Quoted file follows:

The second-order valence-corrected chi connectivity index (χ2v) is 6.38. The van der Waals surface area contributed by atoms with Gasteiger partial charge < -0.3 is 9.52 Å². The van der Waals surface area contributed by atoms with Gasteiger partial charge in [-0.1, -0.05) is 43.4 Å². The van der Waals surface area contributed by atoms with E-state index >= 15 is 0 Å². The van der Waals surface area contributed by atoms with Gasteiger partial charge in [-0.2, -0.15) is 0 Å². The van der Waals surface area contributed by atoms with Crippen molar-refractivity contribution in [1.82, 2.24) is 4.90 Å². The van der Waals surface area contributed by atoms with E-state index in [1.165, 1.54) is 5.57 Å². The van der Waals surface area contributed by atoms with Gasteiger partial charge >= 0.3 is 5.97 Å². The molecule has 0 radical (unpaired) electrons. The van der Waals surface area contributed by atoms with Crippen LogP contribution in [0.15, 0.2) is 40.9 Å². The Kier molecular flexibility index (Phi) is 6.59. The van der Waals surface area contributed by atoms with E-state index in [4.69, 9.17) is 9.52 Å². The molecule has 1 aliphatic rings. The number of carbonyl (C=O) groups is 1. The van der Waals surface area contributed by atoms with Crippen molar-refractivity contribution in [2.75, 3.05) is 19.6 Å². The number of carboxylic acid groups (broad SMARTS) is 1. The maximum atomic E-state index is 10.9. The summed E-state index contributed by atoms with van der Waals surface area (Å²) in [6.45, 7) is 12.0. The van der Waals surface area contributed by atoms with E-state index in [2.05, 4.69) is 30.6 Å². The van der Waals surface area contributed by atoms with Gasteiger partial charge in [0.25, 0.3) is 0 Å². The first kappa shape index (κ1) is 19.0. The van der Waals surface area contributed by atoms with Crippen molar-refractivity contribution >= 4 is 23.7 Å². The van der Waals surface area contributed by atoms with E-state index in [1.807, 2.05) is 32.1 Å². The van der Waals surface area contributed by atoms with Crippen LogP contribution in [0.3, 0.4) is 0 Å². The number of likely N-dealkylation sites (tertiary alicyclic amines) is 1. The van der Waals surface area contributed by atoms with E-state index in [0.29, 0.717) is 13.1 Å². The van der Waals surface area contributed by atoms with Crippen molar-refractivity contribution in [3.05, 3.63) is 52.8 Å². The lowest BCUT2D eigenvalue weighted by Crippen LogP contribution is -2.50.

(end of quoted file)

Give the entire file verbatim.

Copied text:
The second-order valence-corrected chi connectivity index (χ2v) is 6.38. The van der Waals surface area contributed by atoms with Gasteiger partial charge < -0.3 is 9.52 Å². The van der Waals surface area contributed by atoms with Gasteiger partial charge in [-0.1, -0.05) is 43.4 Å². The van der Waals surface area contributed by atoms with E-state index >= 15 is 0 Å². The van der Waals surface area contributed by atoms with Gasteiger partial charge in [-0.2, -0.15) is 0 Å². The van der Waals surface area contributed by atoms with Crippen molar-refractivity contribution in [1.82, 2.24) is 4.90 Å². The van der Waals surface area contributed by atoms with E-state index in [1.165, 1.54) is 5.57 Å². The van der Waals surface area contributed by atoms with Gasteiger partial charge >= 0.3 is 5.97 Å². The molecule has 0 radical (unpaired) electrons. The van der Waals surface area contributed by atoms with Crippen LogP contribution in [0.15, 0.2) is 40.9 Å². The Kier molecular flexibility index (Phi) is 6.59. The van der Waals surface area contributed by atoms with E-state index in [4.69, 9.17) is 9.52 Å². The molecule has 1 aliphatic rings. The number of carbonyl (C=O) groups is 1. The van der Waals surface area contributed by atoms with Crippen molar-refractivity contribution in [2.75, 3.05) is 19.6 Å². The number of carboxylic acid groups (broad SMARTS) is 1. The maximum atomic E-state index is 10.9. The summed E-state index contributed by atoms with van der Waals surface area (Å²) in [6.45, 7) is 12.0. The van der Waals surface area contributed by atoms with E-state index in [2.05, 4.69) is 30.6 Å². The van der Waals surface area contributed by atoms with Gasteiger partial charge in [0.25, 0.3) is 0 Å². The first kappa shape index (κ1) is 19.0. The van der Waals surface area contributed by atoms with Crippen molar-refractivity contribution >= 4 is 23.7 Å². The van der Waals surface area contributed by atoms with E-state index in [1.807, 2.05) is 32.1 Å². The van der Waals surface area contributed by atoms with Crippen LogP contribution in [0.3, 0.4) is 0 Å². The number of likely N-dealkylation sites (tertiary alicyclic amines) is 1. The van der Waals surface area contributed by atoms with E-state index in [0.29, 0.717) is 13.1 Å². The van der Waals surface area contributed by atoms with Crippen molar-refractivity contribution in [3.05, 3.63) is 52.8 Å². The lowest BCUT2D eigenvalue weighted by Crippen LogP contribution is -2.50.